Strike Three, Yer Out
Someone once said, “Baseball is the key to life—if we just understood baseball better, all other questions would be answered by the baseball gods.” If baseball really is the key, then numbers and the word “out” make up the metal of that key. I can’t imagine baseball without numbers. Numbers not only tell the story of a game, they also reflect the results. Numbers even allow us to measure greatness and mediocrity. They are used to substantiate a Hall-of-Fame induction or determine which player has picked the wrong career. Numbers signify reward, as in payment, and are even used to support the game within the game, by the umpire’s count on a batter. Numbers are also used to measure one team against another, both today and yesterday. Numbers are even found on the back and fronts of some player’s jerseys, to identify them from other players. There was a time when no numbers or only numbers with no names were worn on the uniform. Your seats at the ballpark are numbered and match the numbers on your ticket stub. Your food and drinks come with a perceived numbered value, as do programs and parking. The bases are numbered, and outfield fences are labeled with numbers used to measure distance. Players’ positions are given numbers to transcribe the game onto scorecards. Scorecards are used to store these numbers, and box scores reflect this process. Baseball stories are told using numbers, as TV and radio announcers relay the numbers of the game to the fans. As you can see, baseball and numbers could be one and the same. Without one, there is no other. It’s impossible to even talk baseball without using numbers.
Now for the other part of that key; the word “out” is used far more than its opposite, “safe,” in baseball. How difficult would it be to describe the game if the word “out” had never been invented? The word “out” can be used as an adverb, adjective, or even a noun, in the game of baseball. Let’s start with the umpires. “Yer out,” is probably the most often heard phrase in the game. “He’s out,” “It’s an out,” or “He’s called out” are all forms of the umpire’s jargon.
“For its one, two, three strikes, you’re out,” is the most important line in the song, “Take Me out to the Ballgame.” There’s that word “out” again. Players are punched out, put out, thrown out, or struck out, at every turn. Fly-outs, popped out or lined out are used to describe the results of hitters. “Fouled out,” “out of play” and “out of bounds” can also be used by announcers to describe the game. The biggest explosion of the usage of the word “out” has paralleled the frequency of home runs hit. “Its outa’ here,” “He hit it out of the park” or “This one’s hit out of sight” are all used to describe the long ball. Players sit in a dugout when they are not in the outfield. A good pitcher will have an out pitch and will occasionally pitch out, to stop the running game. Managers are sometimes thrown out of a game by the umpires, and pitchers are sometimes yanked out of a game by managers. Three outs signify the inning is over, and twenty-seven outs per side ends the game. Pitches are sometimes thrown outside the strike zone for balls, while umps throw baseballs out of play when damaged. Rain-outs are part of the game except in a dome stadium, and the most exciting play may be the tag out at home plate. Fans will cry out when a call goes against their team. Outbursts from players sometimes occur in the heat of the battle, when a player is hit by a pitch. Managers try their best to outsmart or outmaneuver their opponent, to tip the outcome of the game in their favor. Some teams are simply outclassed in the field of play, while others appear to be outplayed.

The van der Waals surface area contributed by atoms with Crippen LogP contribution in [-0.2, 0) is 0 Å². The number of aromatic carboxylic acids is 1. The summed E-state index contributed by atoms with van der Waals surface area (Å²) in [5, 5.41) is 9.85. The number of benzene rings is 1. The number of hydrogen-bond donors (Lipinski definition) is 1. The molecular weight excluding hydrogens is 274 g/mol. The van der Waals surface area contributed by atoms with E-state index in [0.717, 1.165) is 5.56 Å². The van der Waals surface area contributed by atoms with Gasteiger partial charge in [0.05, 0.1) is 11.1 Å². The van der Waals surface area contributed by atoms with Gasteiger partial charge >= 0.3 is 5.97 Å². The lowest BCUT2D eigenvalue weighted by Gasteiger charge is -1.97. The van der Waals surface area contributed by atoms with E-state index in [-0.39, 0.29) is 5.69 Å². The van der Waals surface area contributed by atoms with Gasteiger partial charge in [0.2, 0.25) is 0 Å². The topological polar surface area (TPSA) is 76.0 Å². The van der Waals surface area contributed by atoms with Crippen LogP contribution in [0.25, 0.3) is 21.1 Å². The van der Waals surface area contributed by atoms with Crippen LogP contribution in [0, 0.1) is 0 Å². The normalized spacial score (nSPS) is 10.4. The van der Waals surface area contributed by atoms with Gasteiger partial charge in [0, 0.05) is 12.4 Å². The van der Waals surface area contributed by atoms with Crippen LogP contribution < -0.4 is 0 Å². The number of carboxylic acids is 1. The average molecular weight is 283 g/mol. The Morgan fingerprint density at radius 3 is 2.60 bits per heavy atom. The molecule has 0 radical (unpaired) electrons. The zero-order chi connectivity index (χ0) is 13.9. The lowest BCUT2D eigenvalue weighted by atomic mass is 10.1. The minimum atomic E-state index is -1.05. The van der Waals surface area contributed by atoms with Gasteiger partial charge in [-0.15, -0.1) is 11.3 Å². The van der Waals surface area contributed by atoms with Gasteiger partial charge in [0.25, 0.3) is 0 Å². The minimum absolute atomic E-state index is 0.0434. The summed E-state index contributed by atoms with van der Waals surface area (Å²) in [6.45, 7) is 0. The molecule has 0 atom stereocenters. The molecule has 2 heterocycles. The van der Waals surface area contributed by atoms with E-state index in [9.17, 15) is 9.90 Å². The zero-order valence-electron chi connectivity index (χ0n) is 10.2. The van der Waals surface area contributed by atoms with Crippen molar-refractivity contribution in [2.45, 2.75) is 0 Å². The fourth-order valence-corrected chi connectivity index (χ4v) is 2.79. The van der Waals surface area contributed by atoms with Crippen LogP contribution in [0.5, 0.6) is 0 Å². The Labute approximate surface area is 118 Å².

If you’re counting, how many times did I just use some form of the word “out” in this article. It appears that the word “out” could be just as important to baseball as the use of numbers. Maybe the key to life really does lie in the understanding of numbers and the use of the word “out” in baseball. All I know is that when it’s over for me, I never want to hear, “Strike three, you’re out” from the “Big Guy” upstairs. There go those numbers and that word “out” again.
Andy Purvis is a local author. His books "In the Company of Greatness" and "Remembered Greatness" are on the shelves at the local Barnes and Noble, at Beamer's Sports Grill 5922 S Staples, and online at many different sites including Amazon, bn.com, booksamillion, Google Books, etc. They are also available in e-reader format. Contact him at www.purvisbooks.com, or firstname.lastname@example.org.